That site identifies the Goldsmith model 67 as a government-issue helmet used during WWII. Was it used for football? I think so. Was it also used in army tanks? Probably. Was it used by the Carlisle Indians? Probably not. Was it used by an army unit assigned later to Carlisle Barracks? Possibly. What is it worth? Something, surely, but I don’t have a clue to how much.

I’d like to hear from some sports equipment specialists to learn more.


We Are the Ramblers

July 4, 2008

In 2006 while making a documentary on the single-wing formation I had the pleasure of visiting with the Windber Area High School football team because they are now running the single-wing – again. During the course of events I was made aware of a few parts of Windber’s storied history and, just before leaving town, met Carl Mayer who was then working on a history of Windber football. Last week I learned that his work is now available in book form and, while acquiring my copy, asked Carl for a physical description of the book because I haven’t seen it yet. In his words:

“The front and back covers of this soft cover book are in color, all photographs on the inside are black and white, just as you assumed. It is an 8.5 X 11 inch book with 304 pages. This book covers the history of Windber High School football from its beginning up to the 2007 season. Included are numerous stories pertaining to venues played and the role Camp Hamilton has played in its history. Team photographs are included from 1914 thru 2007 (Except for 1914, 1915, 1916, 1918, 1919, they could not be found) with these team photographs are records for that football year and starting line-ups. Also included are drawings and caricatures from the late 1950’s, each of which tell a story.”

If you are interested in knowing more about We Are the Ramblers, click on the book link at the right. BTW, Windber was the home of Johnny Weismiller but I don’t think he played football. Carl can set you straight if I’m wrong.  He can be reached at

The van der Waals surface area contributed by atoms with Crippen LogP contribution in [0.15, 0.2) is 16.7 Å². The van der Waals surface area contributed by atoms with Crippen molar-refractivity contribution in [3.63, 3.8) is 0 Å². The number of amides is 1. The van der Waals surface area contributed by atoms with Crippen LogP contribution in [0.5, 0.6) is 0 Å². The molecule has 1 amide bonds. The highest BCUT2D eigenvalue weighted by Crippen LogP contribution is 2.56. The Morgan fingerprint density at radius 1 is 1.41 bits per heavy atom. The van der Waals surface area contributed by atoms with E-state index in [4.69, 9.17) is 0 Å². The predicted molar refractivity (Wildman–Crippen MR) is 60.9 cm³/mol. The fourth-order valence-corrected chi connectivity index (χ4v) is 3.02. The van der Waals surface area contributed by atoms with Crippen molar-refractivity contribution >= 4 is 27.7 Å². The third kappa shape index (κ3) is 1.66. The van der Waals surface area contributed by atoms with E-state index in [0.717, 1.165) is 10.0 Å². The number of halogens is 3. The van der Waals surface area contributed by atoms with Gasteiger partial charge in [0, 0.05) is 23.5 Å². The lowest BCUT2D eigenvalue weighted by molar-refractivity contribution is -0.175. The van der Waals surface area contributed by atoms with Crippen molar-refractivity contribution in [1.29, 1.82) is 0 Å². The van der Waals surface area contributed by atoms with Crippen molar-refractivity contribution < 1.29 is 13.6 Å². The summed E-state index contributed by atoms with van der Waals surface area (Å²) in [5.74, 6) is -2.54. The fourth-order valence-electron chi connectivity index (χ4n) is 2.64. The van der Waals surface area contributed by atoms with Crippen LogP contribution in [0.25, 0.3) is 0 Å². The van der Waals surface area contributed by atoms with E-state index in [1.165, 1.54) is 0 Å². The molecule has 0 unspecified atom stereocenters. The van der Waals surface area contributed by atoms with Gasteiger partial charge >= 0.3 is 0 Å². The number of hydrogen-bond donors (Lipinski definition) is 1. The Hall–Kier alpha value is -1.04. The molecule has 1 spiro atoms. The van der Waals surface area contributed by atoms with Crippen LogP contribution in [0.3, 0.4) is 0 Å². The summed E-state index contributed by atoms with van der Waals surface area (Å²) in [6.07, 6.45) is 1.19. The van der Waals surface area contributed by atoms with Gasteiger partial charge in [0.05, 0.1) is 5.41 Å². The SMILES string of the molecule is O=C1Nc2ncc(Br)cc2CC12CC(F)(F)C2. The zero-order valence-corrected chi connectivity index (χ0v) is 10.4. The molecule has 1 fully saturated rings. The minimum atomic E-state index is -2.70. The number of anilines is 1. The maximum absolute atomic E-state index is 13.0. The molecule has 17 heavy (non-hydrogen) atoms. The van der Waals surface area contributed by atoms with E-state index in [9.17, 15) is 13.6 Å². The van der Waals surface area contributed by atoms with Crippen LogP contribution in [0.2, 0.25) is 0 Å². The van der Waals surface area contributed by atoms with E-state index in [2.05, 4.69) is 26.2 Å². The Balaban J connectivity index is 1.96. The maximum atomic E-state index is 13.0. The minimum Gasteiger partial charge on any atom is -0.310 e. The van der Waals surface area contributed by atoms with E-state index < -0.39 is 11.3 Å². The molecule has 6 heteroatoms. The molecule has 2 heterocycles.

Nicholas Longfeather

July 1, 2008

Often while researching one topic I unexpectedly discover information about another. This happened again when I stumbled across a 1912 article that said a Carlisle Indian School alumnus was granted a patent and was the first American Indian to hold a patent. Nicholas Longfeather, Apache, studied forestry at Syracuse University after leaving Carlisle. The patent was said to cover “a preparation for doctoring trees.” The article also said that Nick was profitably engaged in his profession of forestry in a large southern city.

            This discovery whetted my appetite for more information about Mr. Longfeather. A couple of quick searches located some more information about him. A 1911 Atlanta Georgian article announced that the firm of Longfeather & Shepard, experts in forestry and landscape, as well as doctors of diseased trees, was opening an office in the Argyle Bldg at 345 Peachtree St. He was working on a project at the Adair estate and liked Atlanta so well that he was going to live there. The article also said that he was born in a  wigwam and had a most interesting history but did not share that history.

            The Adair estate meant Forrest Adair’s 15,082 sq ft mansion, 2,800 sq ft carriage house and swimming pool (the second one in Atlanta) on 15 acres of gardens and lawns in the new Druid Hills subdivision, the last one designed by Frederick Olmstead before his death in 1903. A February 1911 Syracuse Herald ad for Longfeather & Shepard described themselves as “CARLISLE AND YALE, EXPERTS IN forestry, landscape architecture” located at Syracuse University.

            According to Ford R. Bynum in Clara: Mrs. Henry Ford, Nick was brought up to analyze the condition of the trees at the Ford home, Fair Lane, in Dearborn, MI. Someone – a student perhaps – looking for an interesting project might want to research Nicholas Longfeather’s life.